Just because a company patents a piece of technology, that doesn’t mean it will necessarily use it in the wild. Still, it’s kind of freaking people out that Facebook patented technology that would watch you through your phone or computer’s front-facing camera, and see how you react to content.
Facebook filed for this patent in 2014, but we just learned about it recently from The Daily Dot. The idea isn’t to spy on you or to hold on to video footage of you staring at your computer or phone all day, thank goodness. The technology would watch your facial expressions as you scroll through content on Facebook.
Instead of depending on you to scroll past things or tap on the “like” button, the system would just look at you to see what you think. Then, just as Facebook’s algorithm does now, it would decide what to serve up to you next based on your mood.
“The identification of content for display by the one or more applications based upon the identified emotion type may include searching among a plurality of content items, each content item being associated with one or more emotion type,” the patent application describes.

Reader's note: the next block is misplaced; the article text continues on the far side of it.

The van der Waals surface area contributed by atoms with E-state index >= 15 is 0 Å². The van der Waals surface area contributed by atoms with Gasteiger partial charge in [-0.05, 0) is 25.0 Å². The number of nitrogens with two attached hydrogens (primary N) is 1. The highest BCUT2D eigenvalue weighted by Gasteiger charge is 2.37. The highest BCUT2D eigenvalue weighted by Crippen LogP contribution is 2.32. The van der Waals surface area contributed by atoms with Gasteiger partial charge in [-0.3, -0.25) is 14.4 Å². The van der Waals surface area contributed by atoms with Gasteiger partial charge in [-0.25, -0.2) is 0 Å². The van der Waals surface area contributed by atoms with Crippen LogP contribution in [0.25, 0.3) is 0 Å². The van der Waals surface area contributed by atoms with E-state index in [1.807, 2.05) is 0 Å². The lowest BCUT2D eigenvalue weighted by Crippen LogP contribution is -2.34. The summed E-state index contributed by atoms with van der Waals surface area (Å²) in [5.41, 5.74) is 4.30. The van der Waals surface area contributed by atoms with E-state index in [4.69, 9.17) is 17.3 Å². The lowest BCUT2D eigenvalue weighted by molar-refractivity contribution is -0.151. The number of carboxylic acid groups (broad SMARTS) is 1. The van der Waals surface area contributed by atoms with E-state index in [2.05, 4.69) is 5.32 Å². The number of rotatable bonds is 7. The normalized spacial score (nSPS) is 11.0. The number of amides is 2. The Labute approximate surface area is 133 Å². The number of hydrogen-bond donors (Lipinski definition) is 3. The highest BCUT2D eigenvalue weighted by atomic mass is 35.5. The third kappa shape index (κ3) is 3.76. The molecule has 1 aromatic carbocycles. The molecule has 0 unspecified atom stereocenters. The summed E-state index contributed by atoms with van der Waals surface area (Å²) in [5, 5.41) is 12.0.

CB Insights publicized this patent along with some other similarly invasive ideas that Facebook has had, including measuring users’ mood by their typing speeds, and generating emojis based on a user’s actual facial expression.
This kind of technology is in use all around you, or will be soon, whether you realize it or not. Consumerist noticed similar technology in use on a smart freezer case at the National Retail Federation’s Big Show in 2016, with the system set up to keep track of the age and gender of people who approach the case, as well as their facial expressions.